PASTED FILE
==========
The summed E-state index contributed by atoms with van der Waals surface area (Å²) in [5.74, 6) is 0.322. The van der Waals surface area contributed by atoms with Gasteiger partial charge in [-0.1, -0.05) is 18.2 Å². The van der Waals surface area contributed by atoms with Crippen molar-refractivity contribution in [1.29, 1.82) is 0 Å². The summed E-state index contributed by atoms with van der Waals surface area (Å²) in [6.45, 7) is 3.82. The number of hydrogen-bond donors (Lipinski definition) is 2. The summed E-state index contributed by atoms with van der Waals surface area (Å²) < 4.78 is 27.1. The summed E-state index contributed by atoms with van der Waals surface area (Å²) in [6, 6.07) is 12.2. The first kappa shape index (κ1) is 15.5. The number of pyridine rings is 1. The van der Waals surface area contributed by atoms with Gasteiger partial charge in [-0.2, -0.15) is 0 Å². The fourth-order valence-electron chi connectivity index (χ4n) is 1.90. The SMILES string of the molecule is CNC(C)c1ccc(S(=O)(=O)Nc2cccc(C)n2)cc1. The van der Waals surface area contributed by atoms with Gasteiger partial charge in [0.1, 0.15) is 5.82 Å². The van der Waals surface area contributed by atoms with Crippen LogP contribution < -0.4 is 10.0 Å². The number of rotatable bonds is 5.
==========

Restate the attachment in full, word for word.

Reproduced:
The summed E-state index contributed by atoms with van der Waals surface area (Å²) in [5.74, 6) is 0.322. The van der Waals surface area contributed by atoms with Gasteiger partial charge in [-0.1, -0.05) is 18.2 Å². The van der Waals surface area contributed by atoms with Crippen molar-refractivity contribution in [1.29, 1.82) is 0 Å². The summed E-state index contributed by atoms with van der Waals surface area (Å²) in [6.45, 7) is 3.82. The number of hydrogen-bond donors (Lipinski definition) is 2. The summed E-state index contributed by atoms with van der Waals surface area (Å²) < 4.78 is 27.1. The summed E-state index contributed by atoms with van der Waals surface area (Å²) in [6, 6.07) is 12.2. The first kappa shape index (κ1) is 15.5. The number of pyridine rings is 1. The van der Waals surface area contributed by atoms with Gasteiger partial charge in [-0.2, -0.15) is 0 Å². The fourth-order valence-electron chi connectivity index (χ4n) is 1.90. The SMILES string of the molecule is CNC(C)c1ccc(S(=O)(=O)Nc2cccc(C)n2)cc1. The van der Waals surface area contributed by atoms with Gasteiger partial charge in [0.1, 0.15) is 5.82 Å². The van der Waals surface area contributed by atoms with Crippen LogP contribution < -0.4 is 10.0 Å². The number of rotatable bonds is 5.